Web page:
When Lend America, based on Long Island, N.Y., was approved as a Ginnie Mae issuer in June 2008, there were already reasons for caution. HUD's database shows that nine months before that approval was granted, FHA loans made by one of the firm's branches had a default rate far higher than is deemed acceptable by the FHA. The company's chief business strategist, Michael Ashley, had been convicted of fraud, including for falsifying loan applications, and been subject to multiple investigations into his business practices.

Yet for the past 18 months, nearly all of Lend America's 6,500 new loans have been turned into Ginnie Mae securities, giving the company additional cash flow and putting taxpayers at risk. A spokesman for Lend America said neither the company nor Ashley would respond to questions for this report.

Ginnie Mae has stood on the sidelines as the Justice Department -- and, at times, HUD itself -- tried to crack down on the company's business practices. Last week, federal officials removed Lend America from the FHA program altogether, shutting down the firm's government-backed lending. That triggered an immediate suspension of the company by Ginnie Mae.
Ginnie will argue that it has not needed a taxpayer bailout yet. However, the key word is "yet". It boggles the mind that it would keep doing business with places like Lend America until external forces shut Lend America down.

There is much more in the article about Lend America and several other companies not mentioned in the above snips.

I say the same thing about Ginnie Mae that I have said about Fannie Mae and Freddie Mac: The first thing any regulator in his right mind would do would be to shut them all down.

In case you missed the key problem in the article here it is: "Ginnie Mae is in the business of trying to bring in business".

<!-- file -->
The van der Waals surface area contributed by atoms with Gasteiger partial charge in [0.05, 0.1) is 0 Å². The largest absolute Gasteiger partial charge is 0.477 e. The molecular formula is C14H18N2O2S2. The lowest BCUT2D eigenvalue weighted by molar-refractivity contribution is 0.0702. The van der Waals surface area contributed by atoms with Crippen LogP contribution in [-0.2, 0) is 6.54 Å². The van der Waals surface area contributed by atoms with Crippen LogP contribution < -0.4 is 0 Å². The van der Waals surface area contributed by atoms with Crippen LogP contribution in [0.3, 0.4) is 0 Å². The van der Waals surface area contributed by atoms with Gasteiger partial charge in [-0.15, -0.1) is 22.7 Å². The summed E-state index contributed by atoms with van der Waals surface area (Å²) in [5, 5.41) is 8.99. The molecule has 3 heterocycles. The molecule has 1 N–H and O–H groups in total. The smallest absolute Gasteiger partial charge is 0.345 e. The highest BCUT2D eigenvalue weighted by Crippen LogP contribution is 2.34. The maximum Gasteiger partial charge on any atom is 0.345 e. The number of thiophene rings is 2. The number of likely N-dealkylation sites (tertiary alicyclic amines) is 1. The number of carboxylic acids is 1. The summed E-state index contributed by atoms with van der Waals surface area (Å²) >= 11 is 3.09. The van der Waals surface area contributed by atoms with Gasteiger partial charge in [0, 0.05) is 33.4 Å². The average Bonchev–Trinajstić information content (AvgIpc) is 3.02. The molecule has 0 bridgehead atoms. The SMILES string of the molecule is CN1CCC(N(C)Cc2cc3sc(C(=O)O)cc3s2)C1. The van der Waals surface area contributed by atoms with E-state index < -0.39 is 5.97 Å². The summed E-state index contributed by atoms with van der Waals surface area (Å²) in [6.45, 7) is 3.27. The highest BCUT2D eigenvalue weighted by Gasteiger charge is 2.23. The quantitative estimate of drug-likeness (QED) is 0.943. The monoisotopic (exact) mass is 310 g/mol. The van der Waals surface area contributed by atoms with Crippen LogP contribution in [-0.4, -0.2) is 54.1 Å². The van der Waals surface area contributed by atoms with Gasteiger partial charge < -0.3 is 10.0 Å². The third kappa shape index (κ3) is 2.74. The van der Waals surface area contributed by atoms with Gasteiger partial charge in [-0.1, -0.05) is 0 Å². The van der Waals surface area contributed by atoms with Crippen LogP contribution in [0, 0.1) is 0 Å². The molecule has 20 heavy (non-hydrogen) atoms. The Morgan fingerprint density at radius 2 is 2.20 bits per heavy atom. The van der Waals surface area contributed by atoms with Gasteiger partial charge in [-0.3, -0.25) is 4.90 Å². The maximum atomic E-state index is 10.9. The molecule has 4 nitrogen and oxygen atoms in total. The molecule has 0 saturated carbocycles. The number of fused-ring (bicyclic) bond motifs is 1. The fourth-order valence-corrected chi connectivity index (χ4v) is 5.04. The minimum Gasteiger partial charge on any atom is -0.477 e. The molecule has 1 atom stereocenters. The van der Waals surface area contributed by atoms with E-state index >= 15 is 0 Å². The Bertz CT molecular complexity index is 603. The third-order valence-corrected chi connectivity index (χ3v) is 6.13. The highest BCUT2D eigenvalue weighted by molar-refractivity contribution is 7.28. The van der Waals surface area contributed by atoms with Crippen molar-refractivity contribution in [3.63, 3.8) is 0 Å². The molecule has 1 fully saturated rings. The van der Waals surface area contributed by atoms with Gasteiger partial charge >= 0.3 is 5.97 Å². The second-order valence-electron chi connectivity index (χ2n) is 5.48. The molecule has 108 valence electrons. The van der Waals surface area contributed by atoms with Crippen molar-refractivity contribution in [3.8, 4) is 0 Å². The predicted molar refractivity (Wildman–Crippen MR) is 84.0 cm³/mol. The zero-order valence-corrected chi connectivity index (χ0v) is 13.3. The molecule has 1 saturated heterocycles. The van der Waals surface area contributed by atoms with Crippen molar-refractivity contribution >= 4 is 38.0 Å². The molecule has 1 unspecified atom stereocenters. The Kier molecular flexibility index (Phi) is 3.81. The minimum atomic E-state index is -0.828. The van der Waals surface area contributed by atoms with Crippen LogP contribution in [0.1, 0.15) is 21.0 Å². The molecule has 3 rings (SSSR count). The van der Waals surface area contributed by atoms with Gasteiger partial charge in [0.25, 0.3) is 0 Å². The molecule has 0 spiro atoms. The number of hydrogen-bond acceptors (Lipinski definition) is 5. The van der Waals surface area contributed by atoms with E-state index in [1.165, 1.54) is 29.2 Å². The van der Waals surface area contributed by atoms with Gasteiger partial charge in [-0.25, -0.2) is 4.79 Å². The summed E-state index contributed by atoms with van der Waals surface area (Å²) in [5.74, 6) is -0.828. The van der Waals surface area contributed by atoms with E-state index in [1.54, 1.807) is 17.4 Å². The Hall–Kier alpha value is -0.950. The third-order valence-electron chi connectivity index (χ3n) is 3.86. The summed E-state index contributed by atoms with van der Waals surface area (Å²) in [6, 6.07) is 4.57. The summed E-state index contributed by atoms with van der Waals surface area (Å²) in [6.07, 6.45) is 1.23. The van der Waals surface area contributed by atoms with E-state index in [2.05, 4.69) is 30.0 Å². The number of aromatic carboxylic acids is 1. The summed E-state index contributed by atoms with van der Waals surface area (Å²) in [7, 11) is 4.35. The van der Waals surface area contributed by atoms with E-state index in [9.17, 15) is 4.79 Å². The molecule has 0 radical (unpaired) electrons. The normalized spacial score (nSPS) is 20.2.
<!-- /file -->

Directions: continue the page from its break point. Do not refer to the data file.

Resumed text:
Government has no business competing against the private sector for business. Unfortunately, Fannie, Freddie, and Ginnie are the only game in town when it comes to mortgages given that banks in general are flat busted, lacking in capital.

Sadly, Obama has all but guaranteed more government intrusion into our lives, with predictable results. If you are looking for proof, please see Stimulus Checkup - 100 Ridiculous Projects Funded by the American Recovery Act

To that list you can safely add up and coming bailouts at Ginnie Mae, Fannie Mae, and Freddie Mac, along with higher taxes at the state, local, and federal level to pay for all the stimulus spending that has produced negative benefits while doing nothing to cure the basic problem: massive consumer debt that cannot possibly be serviced.

Government is the mortgage lender of last resort, the job provider of last resort, and the auto manufacturer of last resort, places government has no business being at all. Government spending has gone wild and all we have to show for it is trillions of dollars worth of debt, 10% unemployment, troops in 150 countries, two wars, and 35 million on food stamps.

Hey, what the heck. Wall Street was bailed out, who cares about Main Street?

Mike "Mish" Shedlock